This week’s photograph is of Ambrose Mirota, who was born in Pławna, Poland on 16 November 1903. The Polish version of his first name is Ambroży, as seen on the back of the picture. I find his somber gaze mesmerizing, as he looks directly into the camera while his portrait was taken. His large hands hold a document on the table, but the importance of that is unclear. Possibly this was a graduation picture. Very little is know by Genealogy Sisters at this time about Ambrose, except for the fact that he was our first cousin once removed – meaning our great-aunt’s child. This is one more of our brick walls. What is known is that he was born in house number 4 in Pławna, the illegitimate son of Julianne Mirota (24 years old), who was the legitimate daughter of Jacob Mirota and Margaretha Tabis – the daughter of Antonia Tabis. His god-parents were Stanislaus Wautuch and his mother’s sister, Agathe Mirota. The midwife was Anna Bucko. The reason that we know this much is because of the excellent research of my sister, and the fact that his baptism was recorded in the LDS microfilm # 2064571. Earlier, I posted a photograph of his mother, Julia Mirota, and his step-father, Joseph Bozicevic, that was taken sometime around 1913, at Cherry Valley, Washington County, PA.
When I post a photo like this, I hope that someone else will respond that this was their relative. Then one more tangled web of our genealogy will be figured out. So, if anyone has any hints at all, please share them! One day I hope to return to Poland and go to my family’s ancestral villages in south east Poland and do some in depth research. I’ve been to the beautiful city of Krakow, but I didn’t have enough time then to drive the back roads of rural Poland to discover the villages, churches, and cemeteries that may hold clues, or even the chance to find a distant cousin or two. Here is a link to the website Polish Roots that is very helpful for basic information.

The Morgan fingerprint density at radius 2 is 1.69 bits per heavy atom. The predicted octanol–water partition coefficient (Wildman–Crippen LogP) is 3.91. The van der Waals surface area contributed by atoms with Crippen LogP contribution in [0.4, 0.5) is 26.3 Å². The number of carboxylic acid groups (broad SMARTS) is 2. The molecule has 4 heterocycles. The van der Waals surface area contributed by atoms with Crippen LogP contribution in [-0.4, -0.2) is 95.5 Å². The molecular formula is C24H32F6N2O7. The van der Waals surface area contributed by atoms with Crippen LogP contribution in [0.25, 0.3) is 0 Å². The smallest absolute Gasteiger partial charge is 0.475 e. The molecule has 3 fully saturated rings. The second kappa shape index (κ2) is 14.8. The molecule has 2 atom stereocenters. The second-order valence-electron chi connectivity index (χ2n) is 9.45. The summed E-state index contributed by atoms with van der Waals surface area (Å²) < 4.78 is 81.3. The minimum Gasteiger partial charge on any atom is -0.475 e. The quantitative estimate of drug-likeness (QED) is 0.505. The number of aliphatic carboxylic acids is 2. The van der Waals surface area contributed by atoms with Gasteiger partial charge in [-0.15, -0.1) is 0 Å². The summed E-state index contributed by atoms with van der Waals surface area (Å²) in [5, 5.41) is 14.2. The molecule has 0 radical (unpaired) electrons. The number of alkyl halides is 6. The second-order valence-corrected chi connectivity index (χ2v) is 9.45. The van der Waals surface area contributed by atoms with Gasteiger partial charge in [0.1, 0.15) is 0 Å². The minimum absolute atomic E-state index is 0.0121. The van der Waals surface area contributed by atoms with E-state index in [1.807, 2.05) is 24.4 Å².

When his mother emigrated from Pławna in 1912 to the United States, she put on her arrival papers at Ellis Island that she was going to her brother, Joseph Mirota, in Cherry Valley, PA and that her her next of kin was her mother, Margaretha Mirota. Possibly her son was raised by his grandmother, or other extended family. The back of the photo shows elegant handwriting in Polish that loosely translates, “For the most dear uncle and uncle’s wife, I give you this sacrifice of a picture*.” It was sent to his uncle Jozef Mirota and his wife Zofia Sczerba Mirota in either Cherry Valley, PA or Whitehouse Station, NJ.
*This just in from Kuzny Andre – he has helped Genealogy Sisters with the translation – “The word ofiara can be translated as sacrifice or even victim, but in that precise context it’s a gift so the good translation is ” I offer you that picture or I give you that picture as a gift”.” – Dziękujemy (we thank you)!